For more than 120 years the Milwaukee Soldiers Home served veterans of conflicts from the Civil War through Vietnam. But for the past 28 years, the original 1867 building, called Old Main, has stood vacant, even as it remained an iconic piece of the skyline west of downtown.
Today, the building is closed to the public, and the few visitors who are allowed inside are required to wear hard hats and are offered respirators to guard against the dust, mold, and peeling paint.
It's clear the elements have taken a toll on the 150-year-old building. Tile floors crumble as you climb the stairs. A handful of newspapers litter the floor, dating back to the time when Old Main was a working, occupied building.
Lake Effect's Mitch Teich had a chance to explore what the space looks like today:
But Old Main is on it way back into service. Work is expected to begin early next year on a $40 million project to restore the building - and several others on the grounds - to serve veterans of today.
"This is what this building was originally designed for," says Jim Duff, director of the Milwaukee County Veterans' Service Office. "It was designed for housing for our neediest of veterans after the Civil War."
The facility was placed on the 11 Most Endangered Sites list by the National Trust for Historic Preservation in 2011. Since that time, advocates for the building have been working on a strategy to not only save the structures, but to return them to use.
That became possible with the signing of an Enhanced Use Lease between the Department of Veterans Affairs and a development team including the Wisconsin-based Alexander Company, the Milwaukee Housing Authority, and several other groups. When it's complete - scheduled in 2019 - Old Main and five other buildings will include 101 apartments for homeless and at-risk veterans, with other social services onsite to assist them.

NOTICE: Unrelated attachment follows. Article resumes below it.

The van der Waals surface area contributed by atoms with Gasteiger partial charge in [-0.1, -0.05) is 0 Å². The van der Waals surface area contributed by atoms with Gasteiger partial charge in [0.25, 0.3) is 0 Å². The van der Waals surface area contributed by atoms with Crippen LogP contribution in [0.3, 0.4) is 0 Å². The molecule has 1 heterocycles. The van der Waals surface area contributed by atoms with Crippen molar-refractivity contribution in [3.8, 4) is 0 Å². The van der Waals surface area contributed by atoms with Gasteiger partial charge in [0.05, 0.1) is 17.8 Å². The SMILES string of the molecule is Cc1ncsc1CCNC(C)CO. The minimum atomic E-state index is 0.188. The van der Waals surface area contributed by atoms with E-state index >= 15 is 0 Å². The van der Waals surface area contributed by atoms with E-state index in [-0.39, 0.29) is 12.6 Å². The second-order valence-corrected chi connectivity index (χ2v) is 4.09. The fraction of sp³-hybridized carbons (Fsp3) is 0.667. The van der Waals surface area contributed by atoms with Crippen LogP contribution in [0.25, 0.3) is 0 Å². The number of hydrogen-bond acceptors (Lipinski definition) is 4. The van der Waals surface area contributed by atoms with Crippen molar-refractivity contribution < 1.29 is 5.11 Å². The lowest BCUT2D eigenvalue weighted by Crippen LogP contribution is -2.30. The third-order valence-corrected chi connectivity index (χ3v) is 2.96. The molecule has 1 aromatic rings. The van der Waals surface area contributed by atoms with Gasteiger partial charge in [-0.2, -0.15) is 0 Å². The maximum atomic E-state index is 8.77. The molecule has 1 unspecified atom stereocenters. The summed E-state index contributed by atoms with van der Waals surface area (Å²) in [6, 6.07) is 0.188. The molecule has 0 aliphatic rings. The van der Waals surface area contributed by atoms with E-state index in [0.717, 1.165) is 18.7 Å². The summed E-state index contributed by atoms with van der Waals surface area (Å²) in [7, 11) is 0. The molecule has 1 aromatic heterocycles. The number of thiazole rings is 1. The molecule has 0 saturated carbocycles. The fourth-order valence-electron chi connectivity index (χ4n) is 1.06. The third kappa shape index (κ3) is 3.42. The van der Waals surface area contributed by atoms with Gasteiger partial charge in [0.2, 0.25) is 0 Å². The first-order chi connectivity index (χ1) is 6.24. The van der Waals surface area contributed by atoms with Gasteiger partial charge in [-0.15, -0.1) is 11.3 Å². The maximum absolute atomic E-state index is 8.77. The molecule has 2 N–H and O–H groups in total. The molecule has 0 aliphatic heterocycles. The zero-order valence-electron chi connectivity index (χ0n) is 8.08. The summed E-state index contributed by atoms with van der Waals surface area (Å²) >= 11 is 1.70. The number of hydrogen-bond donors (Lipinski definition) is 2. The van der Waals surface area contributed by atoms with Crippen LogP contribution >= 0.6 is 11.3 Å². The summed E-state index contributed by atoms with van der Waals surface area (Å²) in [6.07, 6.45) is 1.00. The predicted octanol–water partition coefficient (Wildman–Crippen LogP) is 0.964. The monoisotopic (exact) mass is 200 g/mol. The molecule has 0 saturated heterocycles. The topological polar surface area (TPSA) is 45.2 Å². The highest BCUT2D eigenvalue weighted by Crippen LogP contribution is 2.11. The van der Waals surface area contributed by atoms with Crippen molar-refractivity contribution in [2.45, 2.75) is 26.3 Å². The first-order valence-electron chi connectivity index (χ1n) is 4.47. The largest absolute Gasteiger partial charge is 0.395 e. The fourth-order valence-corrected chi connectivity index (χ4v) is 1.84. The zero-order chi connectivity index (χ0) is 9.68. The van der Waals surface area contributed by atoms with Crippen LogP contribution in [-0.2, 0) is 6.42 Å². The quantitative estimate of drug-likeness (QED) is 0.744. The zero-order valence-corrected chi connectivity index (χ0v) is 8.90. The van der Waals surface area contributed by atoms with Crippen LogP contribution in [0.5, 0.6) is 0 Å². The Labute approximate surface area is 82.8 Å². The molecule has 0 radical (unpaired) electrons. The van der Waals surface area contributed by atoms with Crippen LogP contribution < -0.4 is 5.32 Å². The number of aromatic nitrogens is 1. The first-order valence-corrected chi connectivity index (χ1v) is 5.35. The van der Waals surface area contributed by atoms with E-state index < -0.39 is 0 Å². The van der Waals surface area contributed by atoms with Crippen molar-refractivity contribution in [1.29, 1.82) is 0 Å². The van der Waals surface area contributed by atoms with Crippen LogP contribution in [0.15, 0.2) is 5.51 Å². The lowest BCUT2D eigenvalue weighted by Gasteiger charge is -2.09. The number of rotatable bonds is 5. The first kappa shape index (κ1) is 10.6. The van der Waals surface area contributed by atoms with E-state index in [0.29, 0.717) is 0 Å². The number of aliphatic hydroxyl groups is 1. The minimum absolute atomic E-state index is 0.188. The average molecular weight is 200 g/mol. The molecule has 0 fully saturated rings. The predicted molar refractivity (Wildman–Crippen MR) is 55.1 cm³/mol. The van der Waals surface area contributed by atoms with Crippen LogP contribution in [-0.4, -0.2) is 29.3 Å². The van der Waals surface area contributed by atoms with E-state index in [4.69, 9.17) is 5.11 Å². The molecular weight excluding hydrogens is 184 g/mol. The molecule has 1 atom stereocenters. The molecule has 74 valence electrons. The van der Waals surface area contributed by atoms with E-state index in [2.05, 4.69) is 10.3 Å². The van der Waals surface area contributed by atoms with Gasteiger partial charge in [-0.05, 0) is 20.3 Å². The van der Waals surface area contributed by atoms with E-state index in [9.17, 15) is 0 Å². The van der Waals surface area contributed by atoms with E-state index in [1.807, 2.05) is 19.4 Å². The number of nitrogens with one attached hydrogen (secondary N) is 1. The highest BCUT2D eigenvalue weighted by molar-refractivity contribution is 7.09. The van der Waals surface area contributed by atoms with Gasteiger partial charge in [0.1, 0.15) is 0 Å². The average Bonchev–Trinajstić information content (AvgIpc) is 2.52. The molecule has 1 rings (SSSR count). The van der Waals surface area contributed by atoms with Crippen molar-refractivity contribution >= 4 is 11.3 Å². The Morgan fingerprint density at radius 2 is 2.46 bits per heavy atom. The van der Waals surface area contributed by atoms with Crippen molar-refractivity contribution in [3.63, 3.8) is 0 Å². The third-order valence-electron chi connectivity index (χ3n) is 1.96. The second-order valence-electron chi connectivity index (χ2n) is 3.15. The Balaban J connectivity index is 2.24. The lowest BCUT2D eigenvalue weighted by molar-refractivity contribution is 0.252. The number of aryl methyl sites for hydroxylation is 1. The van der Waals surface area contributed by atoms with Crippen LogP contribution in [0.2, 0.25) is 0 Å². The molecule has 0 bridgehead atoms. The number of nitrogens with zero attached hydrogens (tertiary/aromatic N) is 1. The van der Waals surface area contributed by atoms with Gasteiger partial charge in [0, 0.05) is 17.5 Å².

The project will be an intense one, given what developers have to work with. "Fortunately, this building is built like a tank," says Jonathan Beck, development project manager for the Alexander Company. But while the structure itself is intact, Beck explains that it takes a coordinated effort to decide what features of the building are worth saving, and what will be eliminated in the project, known as an "adaptive re-use."
"It's a real negotiation," Beck says, "between our architects [Milwaukee firm Uihlein Wilson] and the owners, working with the State Historic Preservation office and the National Park Service to define how we best meet the Department of Interior standards when looking at each of these historic features?"
So the slate roof will stay. Same for the decorative columns in Old Main's grand hall, along with the entryways and grand arches in many of the corridors. 568 unique windows will be renovated, but will remain part of Old Main. But the building will also get brand-new electrical and mechanical systems and other new features as it becomes a 21st Century residence.
Of the $40 million dollars the project will take to reach completion, around $36 million comes from a variety of public and private sources. The remaining $4.25 million is being sought through a fundraising campaign, Save the Soldiers Home. Mueller Communications CEO H. Carl Mueller is co-chair of the campaign, and he believes the ability to tap into local funding - and donations from people around the world - speaks to the power of the idea of supporting veterans.
"I think it's an exciting opportunity for a relatively small amount of money to leverage all this investment. And then once we're done with this, people get excited and say, 'What comes next? What else can we do?'."